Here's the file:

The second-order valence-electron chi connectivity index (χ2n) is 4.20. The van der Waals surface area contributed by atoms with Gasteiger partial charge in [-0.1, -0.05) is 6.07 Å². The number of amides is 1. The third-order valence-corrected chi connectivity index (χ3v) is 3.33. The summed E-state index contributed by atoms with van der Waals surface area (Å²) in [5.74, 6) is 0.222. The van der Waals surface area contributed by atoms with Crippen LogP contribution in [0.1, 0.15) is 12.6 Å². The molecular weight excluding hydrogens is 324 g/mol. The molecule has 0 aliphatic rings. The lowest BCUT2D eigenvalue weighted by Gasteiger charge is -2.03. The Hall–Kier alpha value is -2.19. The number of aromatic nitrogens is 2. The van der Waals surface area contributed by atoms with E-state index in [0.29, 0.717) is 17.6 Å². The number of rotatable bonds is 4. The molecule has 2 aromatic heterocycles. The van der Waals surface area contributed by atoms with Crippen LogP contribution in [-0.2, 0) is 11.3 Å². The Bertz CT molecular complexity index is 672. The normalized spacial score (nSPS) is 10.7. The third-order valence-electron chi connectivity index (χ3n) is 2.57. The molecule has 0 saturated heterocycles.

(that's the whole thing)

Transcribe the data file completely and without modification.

The second-order valence-electron chi connectivity index (χ2n) is 4.20. The van der Waals surface area contributed by atoms with Gasteiger partial charge in [-0.1, -0.05) is 6.07 Å². The number of amides is 1. The third-order valence-corrected chi connectivity index (χ3v) is 3.33. The summed E-state index contributed by atoms with van der Waals surface area (Å²) in [5.74, 6) is 0.222. The van der Waals surface area contributed by atoms with Crippen LogP contribution in [0.1, 0.15) is 12.6 Å². The molecular weight excluding hydrogens is 324 g/mol. The molecule has 0 aliphatic rings. The lowest BCUT2D eigenvalue weighted by Gasteiger charge is -2.03. The Hall–Kier alpha value is -2.19. The number of aromatic nitrogens is 2. The van der Waals surface area contributed by atoms with E-state index in [0.29, 0.717) is 17.6 Å². The number of rotatable bonds is 4. The molecule has 2 aromatic heterocycles. The van der Waals surface area contributed by atoms with Crippen LogP contribution in [-0.2, 0) is 11.3 Å². The Bertz CT molecular complexity index is 672. The normalized spacial score (nSPS) is 10.7. The third-order valence-electron chi connectivity index (χ3n) is 2.57. The molecule has 0 saturated heterocycles.